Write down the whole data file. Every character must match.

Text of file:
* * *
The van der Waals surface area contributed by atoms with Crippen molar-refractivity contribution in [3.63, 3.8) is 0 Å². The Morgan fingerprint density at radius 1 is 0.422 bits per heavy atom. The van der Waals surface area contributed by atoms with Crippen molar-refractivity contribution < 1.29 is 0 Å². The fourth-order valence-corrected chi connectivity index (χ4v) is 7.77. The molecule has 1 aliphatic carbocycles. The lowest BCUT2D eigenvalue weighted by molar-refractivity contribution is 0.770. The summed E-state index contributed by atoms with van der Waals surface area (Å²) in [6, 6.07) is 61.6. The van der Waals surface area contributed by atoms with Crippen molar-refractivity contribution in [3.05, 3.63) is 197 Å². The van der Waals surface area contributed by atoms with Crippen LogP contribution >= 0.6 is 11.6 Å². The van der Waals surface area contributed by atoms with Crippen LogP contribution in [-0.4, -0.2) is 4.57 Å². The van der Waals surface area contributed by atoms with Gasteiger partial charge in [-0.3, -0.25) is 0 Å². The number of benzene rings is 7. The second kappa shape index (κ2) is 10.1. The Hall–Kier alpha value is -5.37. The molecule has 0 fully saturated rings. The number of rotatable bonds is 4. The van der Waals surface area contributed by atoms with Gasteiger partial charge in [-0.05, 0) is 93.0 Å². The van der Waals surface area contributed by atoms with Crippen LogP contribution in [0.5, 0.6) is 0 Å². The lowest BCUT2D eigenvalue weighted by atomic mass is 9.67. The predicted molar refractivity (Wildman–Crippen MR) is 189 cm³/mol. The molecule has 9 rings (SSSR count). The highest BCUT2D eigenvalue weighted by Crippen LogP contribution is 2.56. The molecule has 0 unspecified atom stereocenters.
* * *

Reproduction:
The van der Waals surface area contributed by atoms with Crippen molar-refractivity contribution in [3.63, 3.8) is 0 Å². The Morgan fingerprint density at radius 1 is 0.422 bits per heavy atom. The van der Waals surface area contributed by atoms with Crippen molar-refractivity contribution < 1.29 is 0 Å². The fourth-order valence-corrected chi connectivity index (χ4v) is 7.77. The molecule has 1 aliphatic carbocycles. The lowest BCUT2D eigenvalue weighted by molar-refractivity contribution is 0.770. The summed E-state index contributed by atoms with van der Waals surface area (Å²) in [6, 6.07) is 61.6. The van der Waals surface area contributed by atoms with Crippen molar-refractivity contribution in [3.05, 3.63) is 197 Å². The van der Waals surface area contributed by atoms with Crippen LogP contribution >= 0.6 is 11.6 Å². The van der Waals surface area contributed by atoms with Crippen LogP contribution in [-0.4, -0.2) is 4.57 Å². The van der Waals surface area contributed by atoms with Gasteiger partial charge in [-0.3, -0.25) is 0 Å². The number of benzene rings is 7. The second kappa shape index (κ2) is 10.1. The Hall–Kier alpha value is -5.37. The molecule has 0 fully saturated rings. The number of rotatable bonds is 4. The van der Waals surface area contributed by atoms with Gasteiger partial charge in [-0.05, 0) is 93.0 Å². The van der Waals surface area contributed by atoms with Crippen LogP contribution in [0.5, 0.6) is 0 Å². The lowest BCUT2D eigenvalue weighted by atomic mass is 9.67. The predicted molar refractivity (Wildman–Crippen MR) is 189 cm³/mol. The molecule has 9 rings (SSSR count). The highest BCUT2D eigenvalue weighted by Crippen LogP contribution is 2.56. The molecule has 0 unspecified atom stereocenters.